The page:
Buxton's Rule ⚓08 Mar 2015
I consider myself a UX enthusiast. I consider that term to aptly describe my interest in UX. As I’m deeply involved in many UX and design decisions, I try to be well read on design and UX principles. While reading a discussion about iPhone prototypes on HN in June ‘12, I came across this comment:
Goes to show what it takes to achieve excellence: lots of trial and error. Produce at least 3 alternatives for every design decision (Bill Buxton agrees).
It sounded so basic, yet often I see designers trying to defend their first design, because it seems good enough to them. No good design is ever born at the first step. Just like any other process, it takes multiple iterations to perfect it.
I recently got in touch with Morgan (mstuherl on HN), and thanked him for his comment. Here’s what he said when I told him I wanted to dub it mstuherl’s rule:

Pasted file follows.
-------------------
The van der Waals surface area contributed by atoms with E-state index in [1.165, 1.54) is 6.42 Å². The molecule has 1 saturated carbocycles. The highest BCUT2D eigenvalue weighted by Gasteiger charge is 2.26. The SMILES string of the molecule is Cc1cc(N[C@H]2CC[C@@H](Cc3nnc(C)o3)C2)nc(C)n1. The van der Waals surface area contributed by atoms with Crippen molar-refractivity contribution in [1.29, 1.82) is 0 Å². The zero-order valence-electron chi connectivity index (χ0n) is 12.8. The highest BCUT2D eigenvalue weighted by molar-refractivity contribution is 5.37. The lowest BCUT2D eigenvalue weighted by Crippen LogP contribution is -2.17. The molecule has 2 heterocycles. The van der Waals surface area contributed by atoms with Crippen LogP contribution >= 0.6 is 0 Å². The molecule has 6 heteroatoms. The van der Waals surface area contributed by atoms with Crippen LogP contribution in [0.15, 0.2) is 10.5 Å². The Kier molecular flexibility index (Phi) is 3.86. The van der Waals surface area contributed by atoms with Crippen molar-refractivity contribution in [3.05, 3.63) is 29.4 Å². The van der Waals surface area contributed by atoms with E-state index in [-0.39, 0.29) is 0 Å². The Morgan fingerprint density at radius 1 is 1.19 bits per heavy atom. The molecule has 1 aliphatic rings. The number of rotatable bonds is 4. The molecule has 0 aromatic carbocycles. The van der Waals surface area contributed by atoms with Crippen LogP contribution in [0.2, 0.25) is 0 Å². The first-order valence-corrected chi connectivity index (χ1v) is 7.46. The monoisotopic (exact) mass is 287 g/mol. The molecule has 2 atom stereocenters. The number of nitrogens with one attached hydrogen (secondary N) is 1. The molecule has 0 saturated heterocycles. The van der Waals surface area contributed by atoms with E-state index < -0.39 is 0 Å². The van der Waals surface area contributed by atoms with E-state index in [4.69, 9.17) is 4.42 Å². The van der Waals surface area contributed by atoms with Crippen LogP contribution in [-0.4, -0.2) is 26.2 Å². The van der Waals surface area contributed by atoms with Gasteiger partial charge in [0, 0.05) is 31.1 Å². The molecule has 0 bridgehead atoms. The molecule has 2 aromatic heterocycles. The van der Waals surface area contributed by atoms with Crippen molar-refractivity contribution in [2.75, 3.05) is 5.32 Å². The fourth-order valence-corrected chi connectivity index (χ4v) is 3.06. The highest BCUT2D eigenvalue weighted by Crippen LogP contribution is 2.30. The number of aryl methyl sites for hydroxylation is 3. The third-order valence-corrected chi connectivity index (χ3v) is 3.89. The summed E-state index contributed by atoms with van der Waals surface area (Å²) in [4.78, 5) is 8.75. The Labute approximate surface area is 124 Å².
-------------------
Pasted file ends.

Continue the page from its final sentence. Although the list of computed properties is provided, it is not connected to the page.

Hah! My name’s Morgan, so you can call it Morgan’s Rule if you like, but it comes from Bill, so Buxton’s rule would be more appropriate. His book Sketching User Experience contains yet more wisdom!
So thats what I’m calling it:
Produce at least 3 alternatives for every design decisions.
- Iteration in the Design of the Human-Computer Interface - Bill Buxton
- Sketching User Experiences by Bill Buxton
- Don’t Make Me Think by Steve Krug (My first recommendation to every software dev/designer)
Published on March 08, 2015 in ux,design